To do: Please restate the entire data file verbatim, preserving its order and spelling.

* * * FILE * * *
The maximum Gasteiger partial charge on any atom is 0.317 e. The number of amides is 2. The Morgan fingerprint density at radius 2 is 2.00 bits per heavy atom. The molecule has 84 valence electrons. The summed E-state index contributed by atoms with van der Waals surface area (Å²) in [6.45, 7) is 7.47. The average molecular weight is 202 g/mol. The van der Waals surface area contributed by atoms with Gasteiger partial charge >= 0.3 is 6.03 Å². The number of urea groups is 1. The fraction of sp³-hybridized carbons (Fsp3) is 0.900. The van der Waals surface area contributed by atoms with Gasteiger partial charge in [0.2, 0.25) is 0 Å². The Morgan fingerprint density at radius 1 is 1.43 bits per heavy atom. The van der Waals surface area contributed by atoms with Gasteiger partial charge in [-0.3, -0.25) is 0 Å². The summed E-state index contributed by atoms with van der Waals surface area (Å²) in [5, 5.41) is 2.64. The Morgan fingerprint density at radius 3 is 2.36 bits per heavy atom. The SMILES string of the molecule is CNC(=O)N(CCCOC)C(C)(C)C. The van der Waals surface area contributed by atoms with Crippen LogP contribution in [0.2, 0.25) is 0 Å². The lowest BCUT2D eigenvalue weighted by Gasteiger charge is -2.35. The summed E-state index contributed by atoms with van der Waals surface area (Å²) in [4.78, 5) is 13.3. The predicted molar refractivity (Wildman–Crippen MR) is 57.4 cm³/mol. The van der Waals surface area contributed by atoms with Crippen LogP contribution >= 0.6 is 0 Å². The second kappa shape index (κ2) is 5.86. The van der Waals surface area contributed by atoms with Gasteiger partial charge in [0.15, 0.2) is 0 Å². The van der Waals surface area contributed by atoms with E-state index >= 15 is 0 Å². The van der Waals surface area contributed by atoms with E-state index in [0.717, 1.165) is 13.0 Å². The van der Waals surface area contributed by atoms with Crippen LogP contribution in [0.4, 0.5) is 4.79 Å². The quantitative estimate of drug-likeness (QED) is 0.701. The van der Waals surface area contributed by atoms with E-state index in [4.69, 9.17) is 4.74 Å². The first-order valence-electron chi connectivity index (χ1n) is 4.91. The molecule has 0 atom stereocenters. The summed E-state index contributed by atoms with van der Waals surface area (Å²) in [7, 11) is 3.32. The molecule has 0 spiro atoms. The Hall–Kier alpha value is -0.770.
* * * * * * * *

The maximum Gasteiger partial charge on any atom is 0.317 e. The number of amides is 2. The Morgan fingerprint density at radius 2 is 2.00 bits per heavy atom. The molecule has 84 valence electrons. The summed E-state index contributed by atoms with van der Waals surface area (Å²) in [6.45, 7) is 7.47. The average molecular weight is 202 g/mol. The van der Waals surface area contributed by atoms with Gasteiger partial charge >= 0.3 is 6.03 Å². The number of urea groups is 1. The fraction of sp³-hybridized carbons (Fsp3) is 0.900. The van der Waals surface area contributed by atoms with Gasteiger partial charge in [0.2, 0.25) is 0 Å². The Morgan fingerprint density at radius 1 is 1.43 bits per heavy atom. The van der Waals surface area contributed by atoms with Gasteiger partial charge in [-0.3, -0.25) is 0 Å². The summed E-state index contributed by atoms with van der Waals surface area (Å²) in [5, 5.41) is 2.64. The Morgan fingerprint density at radius 3 is 2.36 bits per heavy atom. The SMILES string of the molecule is CNC(=O)N(CCCOC)C(C)(C)C. The van der Waals surface area contributed by atoms with Crippen LogP contribution in [0.2, 0.25) is 0 Å². The lowest BCUT2D eigenvalue weighted by Gasteiger charge is -2.35. The summed E-state index contributed by atoms with van der Waals surface area (Å²) in [4.78, 5) is 13.3. The predicted molar refractivity (Wildman–Crippen MR) is 57.4 cm³/mol. The van der Waals surface area contributed by atoms with Crippen LogP contribution >= 0.6 is 0 Å². The second kappa shape index (κ2) is 5.86. The van der Waals surface area contributed by atoms with Gasteiger partial charge in [0.15, 0.2) is 0 Å². The van der Waals surface area contributed by atoms with E-state index >= 15 is 0 Å². The van der Waals surface area contributed by atoms with E-state index in [0.717, 1.165) is 13.0 Å². The van der Waals surface area contributed by atoms with Crippen LogP contribution in [0.4, 0.5) is 4.79 Å². The quantitative estimate of drug-likeness (QED) is 0.701. The van der Waals surface area contributed by atoms with E-state index in [4.69, 9.17) is 4.74 Å². The first-order valence-electron chi connectivity index (χ1n) is 4.91. The molecule has 0 atom stereocenters. The summed E-state index contributed by atoms with van der Waals surface area (Å²) in [7, 11) is 3.32. The molecule has 0 spiro atoms. The Hall–Kier alpha value is -0.770.